EXCLUSIVE: Dubai Land Department To Incentivise Developers To Build Affordable Homes In Central Locations

Oct 9, 2017

Dubai Marina skyline, park and nature around, Dubai, United Arab Emirates. Image used for illustrative purpose.

Property developers in Dubai will get incentives to include ‘affordable’ homes in their product mix in central areas as part of a new government policy on affordable housing to be implemented next year, an official from the Dubai Land Department said. 

Real estate analysts have been drawing attention to the affordable housing gap in the emirate for many years, highlighting the need for policies to encourage developers to cater to the middle- and low-income segments. 

Property consultancy Cluttons said in its UAE Property Report last month that affordability remains a challenge for Dubai’s residential market, with household incomes strained by rising living costs, inflation levels over two percent, and the looming new VAT regime. Currently, affordable housing in the emirate is also limited to certain non-central districts such as International City and Discovery Gardens. 

But the new government policy, expected to be enforced next year, has been designed to address the affordable housing shortage in the emirate, including the lack of supply in central locations with easy access to public transport.

“There is an affordable housing policy that was approved, and we are very soon going to start the implementation stage,” Mahmoud Hesham El Burai, CEO, Dubai Real Estate Institute Development, Dubai Land Department, told Thomson Reuters Projects in an interview last week.

United Arab Emirates (UAE) state news agency WAM said in March that the Dubai Executive Council had approved a low-income housing policy, aiming to provide housing units for low-income workers and renovate some old areas of the emirate, but no implementation timeframes or details were provided at the time. 

El Burai said: “It (the policy) was presented in the Executive Council (of Dubai)...it’s about providing infrastructure to areas in Dubai where affordable housing can be serviced by transportation infrastructure, it’s about dealing with speculation, it’s about dealing with rental increases, it’s about giving incentives to developers to give affordable housing... hopefully beginning 2018, we will see the implementation.”

The official was speaking on the sidelines of the Urban Thinkers Campus, a brainstorming session focused on the future of cities.

El Burai also defined what the Land Department considers as ‘affordable’ housing, noting that urban planner definitions vary across and within cities globally.

“What we accept as a definition (of affordable) is people should not pay more than 30 percent of their income for housing,” he said. 

“In Dubai, it’s 41 percent currently, which is a bit higher, but so many countries are higher than that. What we’re looking at is that as part of the DNA of urban planning, affordable housing should be added.”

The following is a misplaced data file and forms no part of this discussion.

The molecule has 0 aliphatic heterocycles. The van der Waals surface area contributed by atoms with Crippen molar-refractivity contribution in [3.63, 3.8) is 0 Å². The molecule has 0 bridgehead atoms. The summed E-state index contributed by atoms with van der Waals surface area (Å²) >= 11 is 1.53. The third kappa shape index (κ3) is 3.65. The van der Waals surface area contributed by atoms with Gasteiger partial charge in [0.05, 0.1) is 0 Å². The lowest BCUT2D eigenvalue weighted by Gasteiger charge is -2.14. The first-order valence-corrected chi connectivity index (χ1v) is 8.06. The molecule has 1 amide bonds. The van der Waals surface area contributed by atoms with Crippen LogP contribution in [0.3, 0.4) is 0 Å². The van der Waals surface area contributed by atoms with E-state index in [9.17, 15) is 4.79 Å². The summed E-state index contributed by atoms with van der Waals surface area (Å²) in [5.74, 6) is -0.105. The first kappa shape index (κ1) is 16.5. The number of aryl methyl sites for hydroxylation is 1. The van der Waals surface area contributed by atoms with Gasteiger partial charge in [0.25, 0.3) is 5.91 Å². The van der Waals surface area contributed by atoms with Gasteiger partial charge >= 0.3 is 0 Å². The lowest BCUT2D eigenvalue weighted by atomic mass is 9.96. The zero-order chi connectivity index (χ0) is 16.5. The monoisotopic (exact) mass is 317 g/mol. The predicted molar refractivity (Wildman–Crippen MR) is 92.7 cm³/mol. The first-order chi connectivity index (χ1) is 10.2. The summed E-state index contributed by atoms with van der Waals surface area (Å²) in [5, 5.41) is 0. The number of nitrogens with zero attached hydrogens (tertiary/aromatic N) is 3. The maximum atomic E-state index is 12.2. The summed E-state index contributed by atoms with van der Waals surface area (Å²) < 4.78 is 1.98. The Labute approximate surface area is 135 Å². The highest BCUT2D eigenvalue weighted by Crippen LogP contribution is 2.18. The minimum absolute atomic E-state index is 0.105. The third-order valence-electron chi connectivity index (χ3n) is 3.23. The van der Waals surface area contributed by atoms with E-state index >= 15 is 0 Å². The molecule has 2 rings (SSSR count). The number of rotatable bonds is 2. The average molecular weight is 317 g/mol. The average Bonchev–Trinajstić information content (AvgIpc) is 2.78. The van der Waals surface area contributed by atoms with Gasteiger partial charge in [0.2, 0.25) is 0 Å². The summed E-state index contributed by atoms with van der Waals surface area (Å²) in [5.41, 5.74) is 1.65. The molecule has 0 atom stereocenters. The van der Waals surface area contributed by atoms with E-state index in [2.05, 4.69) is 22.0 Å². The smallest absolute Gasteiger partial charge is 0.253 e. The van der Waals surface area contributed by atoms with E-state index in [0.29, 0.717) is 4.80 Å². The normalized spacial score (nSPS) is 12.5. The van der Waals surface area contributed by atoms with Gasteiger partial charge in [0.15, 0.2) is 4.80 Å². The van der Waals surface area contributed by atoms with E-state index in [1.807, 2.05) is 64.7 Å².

Incentives to integrate affordable homes into ‘social fabric’

El Burai did not elaborate on specific incentives but said it could include land concessions and other benefits to encourage developers to include affordable units in their projects.

“For example, let’s say 10 to 20 percent of their (the developer’s) project (is) to be affordable, and for that they will get higher GFA (gross floor area) and more incentives,” he explained. “These are still to be given a mechanism for implementation but this is the lines of thinking.”

He added that the policy would help to ensure “disciplined growth in prices”. 

“It’s (about) providing affordable housing, but at the same time dealing with speculation, to make sure that we don’t have speculators that raise prices high.”

El Burai said he believes “integrating affordability into the fabric and urban structure of the city” is the responsibility of both the government and the private sector.

Cluttons said in its report that average incomes remain at around 200,000 UAE dirhams per annum for expat households across the United Arab Emirates (UAE), based on the Ministry of Economy’s last income survey. With an average mortgage multiplier of three-to-four times annual income, the report said that most households would be hard pressed to purchase a “family home” for between 600,000 UAE dirhams to 800,000 UAE dirhams anywhere in Dubai.

“We have so much luxury, we need to divert attention now to affordable and middle-income (housing),” El Burai said. “And we need to look more at how we build the city, communities, social sustainability. We want to provide affordable housing within the fabric of the city, in areas where people don’t feel left out.” 

El Burai said affordable accommodation in central areas will also help address the emirate’s heavy traffic challenges.

He explained: “Currently you’re talking about a big percentage of people living in Sharjah and other emirates, creating traffic and so on. So if we plan affordable housing within the centre of the city close to the infrastructure and transportation and so on, we will help the city to become more liveable, accessible and socially inclusive.”

The official did not clarify if the new policy would be implemented as part of a new law or existing legislation. 

“It’s in the final stage of being policy,” he said. “It was discussed in the Executive Council and approved, so it’s now (about) the implementation.”

El Burai added that the policy was designed in consultation with several government departments, including Dubai Municipality, Dubai Land Department, and the Roads and Transport Authority.

Last week, Thomson Reuters Projects reported that the Land Department also plans to introduce a new rental index next year. The new rental bands will be based on additional factors including building quality – a move expected to impact property prices in Dubai.

 

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